Bud Light has partnered with Shane Gillis, a comedian who was fired from Saturday Night Live over racist and homophobic comments, almost a year after the brand faced widespread boycott calls over a partnership with trans influencer Dylan Mulvaney.
Bud Light parent company Anheuser-Busch InBev joined forces with Gillis, who was sacked by SNL in 2019 shortly after joining the show over offensive past comments, for a sponsored post on social media this week.
In a 2018 episode of his podcast, the comedian raged about “white f****t comics” who are “f***ing gayer than Isis”. He also described Chinese immigrants as “f**king c**nks”.
Gillis was let go from SNL before appearing on screen, with a spokesperson for show creator Lorne Michaels saying at the time: “We were not aware of his prior remarks that have surfaced over the past few days. The language is offensive, hurtful and unacceptable. We are sorry we did not see these clips earlier, and that our vetting process was not up to standard. “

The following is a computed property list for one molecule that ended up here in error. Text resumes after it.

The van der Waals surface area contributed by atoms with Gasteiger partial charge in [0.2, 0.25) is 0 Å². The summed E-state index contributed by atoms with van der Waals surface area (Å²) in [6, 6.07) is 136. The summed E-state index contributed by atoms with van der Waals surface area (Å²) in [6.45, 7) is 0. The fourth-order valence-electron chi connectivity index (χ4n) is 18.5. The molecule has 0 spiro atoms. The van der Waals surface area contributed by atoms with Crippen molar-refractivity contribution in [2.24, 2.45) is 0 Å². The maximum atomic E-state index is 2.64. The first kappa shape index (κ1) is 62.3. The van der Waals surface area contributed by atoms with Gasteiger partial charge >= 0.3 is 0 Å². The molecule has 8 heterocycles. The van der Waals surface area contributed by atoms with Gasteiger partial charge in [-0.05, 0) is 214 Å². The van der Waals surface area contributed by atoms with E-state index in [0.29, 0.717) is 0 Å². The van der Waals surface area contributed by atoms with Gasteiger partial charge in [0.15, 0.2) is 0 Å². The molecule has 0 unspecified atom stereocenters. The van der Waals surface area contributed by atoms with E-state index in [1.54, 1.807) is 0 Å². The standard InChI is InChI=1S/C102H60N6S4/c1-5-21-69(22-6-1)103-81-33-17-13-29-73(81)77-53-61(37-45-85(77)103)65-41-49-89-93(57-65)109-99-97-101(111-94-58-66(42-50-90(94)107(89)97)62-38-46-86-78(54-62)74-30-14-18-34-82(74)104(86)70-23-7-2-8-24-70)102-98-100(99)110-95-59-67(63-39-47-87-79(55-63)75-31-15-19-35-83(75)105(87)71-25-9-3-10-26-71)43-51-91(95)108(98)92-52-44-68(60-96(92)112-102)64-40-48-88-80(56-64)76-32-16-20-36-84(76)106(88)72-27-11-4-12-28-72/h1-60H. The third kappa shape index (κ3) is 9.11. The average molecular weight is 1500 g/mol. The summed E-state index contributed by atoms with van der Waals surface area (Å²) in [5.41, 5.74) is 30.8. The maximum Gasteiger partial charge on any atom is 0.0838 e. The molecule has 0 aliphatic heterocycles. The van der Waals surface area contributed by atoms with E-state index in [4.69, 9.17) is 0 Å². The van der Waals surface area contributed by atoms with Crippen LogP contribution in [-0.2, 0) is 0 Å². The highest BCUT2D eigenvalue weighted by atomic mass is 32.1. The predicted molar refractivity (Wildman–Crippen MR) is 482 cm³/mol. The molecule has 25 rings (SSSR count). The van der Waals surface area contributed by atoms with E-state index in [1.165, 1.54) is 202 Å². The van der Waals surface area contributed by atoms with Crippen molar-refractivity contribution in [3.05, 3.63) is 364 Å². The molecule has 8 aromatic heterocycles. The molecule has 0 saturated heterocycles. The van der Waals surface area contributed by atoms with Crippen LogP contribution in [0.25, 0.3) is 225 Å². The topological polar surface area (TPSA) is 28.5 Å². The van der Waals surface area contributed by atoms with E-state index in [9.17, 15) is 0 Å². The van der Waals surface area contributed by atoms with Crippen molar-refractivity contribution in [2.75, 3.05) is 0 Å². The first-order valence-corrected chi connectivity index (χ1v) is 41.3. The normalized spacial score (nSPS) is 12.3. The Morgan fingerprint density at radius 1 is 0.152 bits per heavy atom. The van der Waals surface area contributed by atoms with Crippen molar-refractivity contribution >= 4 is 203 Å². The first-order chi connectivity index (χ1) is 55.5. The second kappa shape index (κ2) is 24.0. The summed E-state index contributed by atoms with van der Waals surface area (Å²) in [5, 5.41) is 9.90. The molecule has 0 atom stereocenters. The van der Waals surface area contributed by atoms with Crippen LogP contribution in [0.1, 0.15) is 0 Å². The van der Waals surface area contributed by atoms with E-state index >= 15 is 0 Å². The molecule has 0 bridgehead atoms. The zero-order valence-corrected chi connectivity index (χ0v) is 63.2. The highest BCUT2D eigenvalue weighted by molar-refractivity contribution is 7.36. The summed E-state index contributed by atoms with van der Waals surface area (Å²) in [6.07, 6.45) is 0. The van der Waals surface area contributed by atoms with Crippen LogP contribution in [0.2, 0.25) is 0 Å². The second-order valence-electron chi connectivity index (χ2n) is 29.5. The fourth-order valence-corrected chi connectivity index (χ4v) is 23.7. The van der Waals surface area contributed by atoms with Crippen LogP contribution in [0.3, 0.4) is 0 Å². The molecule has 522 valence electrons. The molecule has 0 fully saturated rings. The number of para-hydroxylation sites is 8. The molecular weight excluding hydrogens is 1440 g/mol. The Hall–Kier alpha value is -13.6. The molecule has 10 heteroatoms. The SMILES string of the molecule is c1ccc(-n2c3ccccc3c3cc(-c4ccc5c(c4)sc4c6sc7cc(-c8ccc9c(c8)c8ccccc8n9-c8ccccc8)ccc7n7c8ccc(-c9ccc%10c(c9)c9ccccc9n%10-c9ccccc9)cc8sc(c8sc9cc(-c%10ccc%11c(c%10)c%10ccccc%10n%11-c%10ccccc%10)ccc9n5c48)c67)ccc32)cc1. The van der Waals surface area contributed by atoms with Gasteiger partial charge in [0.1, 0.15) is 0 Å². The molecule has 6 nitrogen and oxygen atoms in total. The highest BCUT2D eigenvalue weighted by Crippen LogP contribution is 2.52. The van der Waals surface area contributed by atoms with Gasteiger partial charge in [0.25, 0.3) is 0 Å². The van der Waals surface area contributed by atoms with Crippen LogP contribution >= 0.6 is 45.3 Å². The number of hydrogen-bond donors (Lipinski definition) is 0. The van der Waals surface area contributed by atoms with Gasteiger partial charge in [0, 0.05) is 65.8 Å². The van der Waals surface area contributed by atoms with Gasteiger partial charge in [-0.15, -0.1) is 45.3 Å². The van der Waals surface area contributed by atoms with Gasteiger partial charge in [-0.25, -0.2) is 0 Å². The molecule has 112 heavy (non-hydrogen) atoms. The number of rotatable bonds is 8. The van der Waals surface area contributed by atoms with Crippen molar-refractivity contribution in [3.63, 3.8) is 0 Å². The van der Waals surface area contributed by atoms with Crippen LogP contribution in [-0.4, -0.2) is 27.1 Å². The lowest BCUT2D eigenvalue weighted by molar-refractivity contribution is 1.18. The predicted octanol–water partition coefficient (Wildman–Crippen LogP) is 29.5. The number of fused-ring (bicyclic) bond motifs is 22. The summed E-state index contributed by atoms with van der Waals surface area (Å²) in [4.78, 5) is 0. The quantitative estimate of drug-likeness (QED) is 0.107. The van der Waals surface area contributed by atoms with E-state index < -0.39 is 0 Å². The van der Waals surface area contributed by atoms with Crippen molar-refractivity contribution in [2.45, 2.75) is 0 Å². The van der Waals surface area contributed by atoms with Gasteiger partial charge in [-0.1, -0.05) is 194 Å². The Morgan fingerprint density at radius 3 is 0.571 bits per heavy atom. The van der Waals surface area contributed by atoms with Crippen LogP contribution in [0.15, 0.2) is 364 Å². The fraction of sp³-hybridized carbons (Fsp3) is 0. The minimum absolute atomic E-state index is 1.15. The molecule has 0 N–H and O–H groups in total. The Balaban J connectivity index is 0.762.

Gillis, who failed to apologise for the remarks at the time, instead saying they were examples of him being a “comedian who pushes boundaries”. He announced his partnership with Bud Light on Instagram on Tuesday (30 January).
Many user comments on the post made reference to Bud Light’s backlash for working with trans influencer Mulvaney, who promoted the brand on her Instagram page last April.
Her post sparked a flood of transphobic responses, including right-wingers smashing displays in shops, bars refusing to sell the beer, and, in the case of Trump-supporting musician Kid Rock, shooting cans of the brew.
One person wrote on social media: “Bud light trying so hard not to be gay,” while another commented: “Dylan mulshaney”.
Bud’s latest move comes after Michel Doukeris, the chief executive of Anheuser-Busch InBev, while announcing the company’s second-quarter earnings, said they would avoid making political statements and “concentrate on the platforms that all consumers love, such as [the] NFL and music”.
Following the comments, the Ultimate Fighting Championship became the largest sponsor of the beer, despite its chief executive and president, Dana White, defending former middleweight champion Sean Strickland after the mixed martial artist faced a backlash for making homophobic and transphobic comments.
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